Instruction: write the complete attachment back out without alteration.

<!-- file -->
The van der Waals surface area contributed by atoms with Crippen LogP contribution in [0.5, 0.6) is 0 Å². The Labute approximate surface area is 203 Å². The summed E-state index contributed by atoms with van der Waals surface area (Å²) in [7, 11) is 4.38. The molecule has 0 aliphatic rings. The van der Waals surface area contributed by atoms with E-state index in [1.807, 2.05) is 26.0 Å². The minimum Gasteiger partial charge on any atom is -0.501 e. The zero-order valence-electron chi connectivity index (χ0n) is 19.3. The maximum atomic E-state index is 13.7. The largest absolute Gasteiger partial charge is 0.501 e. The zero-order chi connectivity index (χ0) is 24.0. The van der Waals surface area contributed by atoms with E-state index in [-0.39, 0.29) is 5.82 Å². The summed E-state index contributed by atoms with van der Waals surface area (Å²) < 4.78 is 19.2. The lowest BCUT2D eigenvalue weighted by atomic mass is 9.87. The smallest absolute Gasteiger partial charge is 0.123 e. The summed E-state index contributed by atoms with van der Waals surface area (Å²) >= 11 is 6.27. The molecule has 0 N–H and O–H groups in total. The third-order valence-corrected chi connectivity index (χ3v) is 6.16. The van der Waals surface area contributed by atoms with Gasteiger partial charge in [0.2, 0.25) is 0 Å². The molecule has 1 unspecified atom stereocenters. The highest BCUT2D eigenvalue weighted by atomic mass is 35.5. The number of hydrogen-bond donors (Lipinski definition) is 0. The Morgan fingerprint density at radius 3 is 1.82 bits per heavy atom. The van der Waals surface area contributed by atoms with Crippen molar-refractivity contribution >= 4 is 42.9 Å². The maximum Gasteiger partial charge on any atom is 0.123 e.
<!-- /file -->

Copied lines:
The van der Waals surface area contributed by atoms with Crippen LogP contribution in [0.5, 0.6) is 0 Å². The Labute approximate surface area is 203 Å². The summed E-state index contributed by atoms with van der Waals surface area (Å²) in [7, 11) is 4.38. The molecule has 0 aliphatic rings. The van der Waals surface area contributed by atoms with E-state index in [1.807, 2.05) is 26.0 Å². The minimum Gasteiger partial charge on any atom is -0.501 e. The zero-order valence-electron chi connectivity index (χ0n) is 19.3. The maximum atomic E-state index is 13.7. The largest absolute Gasteiger partial charge is 0.501 e. The zero-order chi connectivity index (χ0) is 24.0. The van der Waals surface area contributed by atoms with E-state index in [-0.39, 0.29) is 5.82 Å². The summed E-state index contributed by atoms with van der Waals surface area (Å²) < 4.78 is 19.2. The lowest BCUT2D eigenvalue weighted by atomic mass is 9.87. The smallest absolute Gasteiger partial charge is 0.123 e. The summed E-state index contributed by atoms with van der Waals surface area (Å²) >= 11 is 6.27. The molecule has 0 N–H and O–H groups in total. The third-order valence-corrected chi connectivity index (χ3v) is 6.16. The van der Waals surface area contributed by atoms with Gasteiger partial charge in [0.2, 0.25) is 0 Å². The molecule has 1 unspecified atom stereocenters. The highest BCUT2D eigenvalue weighted by atomic mass is 35.5. The number of hydrogen-bond donors (Lipinski definition) is 0. The Morgan fingerprint density at radius 3 is 1.82 bits per heavy atom. The van der Waals surface area contributed by atoms with Crippen molar-refractivity contribution >= 4 is 42.9 Å². The maximum Gasteiger partial charge on any atom is 0.123 e.